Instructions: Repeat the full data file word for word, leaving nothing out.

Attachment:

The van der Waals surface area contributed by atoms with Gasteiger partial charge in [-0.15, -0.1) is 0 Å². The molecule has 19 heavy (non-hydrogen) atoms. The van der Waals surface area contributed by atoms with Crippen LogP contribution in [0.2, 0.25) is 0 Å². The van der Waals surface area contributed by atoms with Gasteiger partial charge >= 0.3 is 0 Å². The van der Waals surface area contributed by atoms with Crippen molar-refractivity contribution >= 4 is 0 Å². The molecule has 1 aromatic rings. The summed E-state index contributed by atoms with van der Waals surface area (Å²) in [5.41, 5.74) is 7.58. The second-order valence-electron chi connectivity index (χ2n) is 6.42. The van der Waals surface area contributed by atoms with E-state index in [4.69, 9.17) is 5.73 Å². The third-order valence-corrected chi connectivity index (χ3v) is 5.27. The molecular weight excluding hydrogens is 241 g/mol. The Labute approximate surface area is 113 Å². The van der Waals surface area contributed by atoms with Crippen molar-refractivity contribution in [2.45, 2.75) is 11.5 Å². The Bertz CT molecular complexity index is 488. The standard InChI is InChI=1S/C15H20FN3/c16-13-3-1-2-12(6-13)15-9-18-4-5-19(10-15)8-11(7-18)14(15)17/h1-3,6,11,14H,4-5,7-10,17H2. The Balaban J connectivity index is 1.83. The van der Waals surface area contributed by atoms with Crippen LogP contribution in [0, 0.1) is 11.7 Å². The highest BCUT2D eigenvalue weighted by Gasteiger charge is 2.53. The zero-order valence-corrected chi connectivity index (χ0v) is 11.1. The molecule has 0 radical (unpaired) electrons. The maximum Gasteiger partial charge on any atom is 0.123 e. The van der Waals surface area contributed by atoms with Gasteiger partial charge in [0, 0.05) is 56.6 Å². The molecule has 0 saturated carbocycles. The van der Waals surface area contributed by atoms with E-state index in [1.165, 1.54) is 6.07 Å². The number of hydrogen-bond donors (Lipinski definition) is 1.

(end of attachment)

The van der Waals surface area contributed by atoms with Gasteiger partial charge in [-0.15, -0.1) is 0 Å². The molecule has 19 heavy (non-hydrogen) atoms. The van der Waals surface area contributed by atoms with Crippen LogP contribution in [0.2, 0.25) is 0 Å². The van der Waals surface area contributed by atoms with Gasteiger partial charge >= 0.3 is 0 Å². The van der Waals surface area contributed by atoms with Crippen molar-refractivity contribution >= 4 is 0 Å². The molecule has 1 aromatic rings. The summed E-state index contributed by atoms with van der Waals surface area (Å²) in [5.41, 5.74) is 7.58. The second-order valence-electron chi connectivity index (χ2n) is 6.42. The van der Waals surface area contributed by atoms with E-state index in [4.69, 9.17) is 5.73 Å². The third-order valence-corrected chi connectivity index (χ3v) is 5.27. The molecular weight excluding hydrogens is 241 g/mol. The Labute approximate surface area is 113 Å². The van der Waals surface area contributed by atoms with Crippen molar-refractivity contribution in [2.45, 2.75) is 11.5 Å². The Bertz CT molecular complexity index is 488. The standard InChI is InChI=1S/C15H20FN3/c16-13-3-1-2-12(6-13)15-9-18-4-5-19(10-15)8-11(7-18)14(15)17/h1-3,6,11,14H,4-5,7-10,17H2. The Balaban J connectivity index is 1.83. The van der Waals surface area contributed by atoms with Crippen LogP contribution in [0, 0.1) is 11.7 Å². The highest BCUT2D eigenvalue weighted by Gasteiger charge is 2.53. The zero-order valence-corrected chi connectivity index (χ0v) is 11.1. The molecule has 0 radical (unpaired) electrons. The maximum Gasteiger partial charge on any atom is 0.123 e. The van der Waals surface area contributed by atoms with Gasteiger partial charge in [0, 0.05) is 56.6 Å². The molecule has 0 saturated carbocycles. The van der Waals surface area contributed by atoms with E-state index in [1.165, 1.54) is 6.07 Å². The number of hydrogen-bond donors (Lipinski definition) is 1.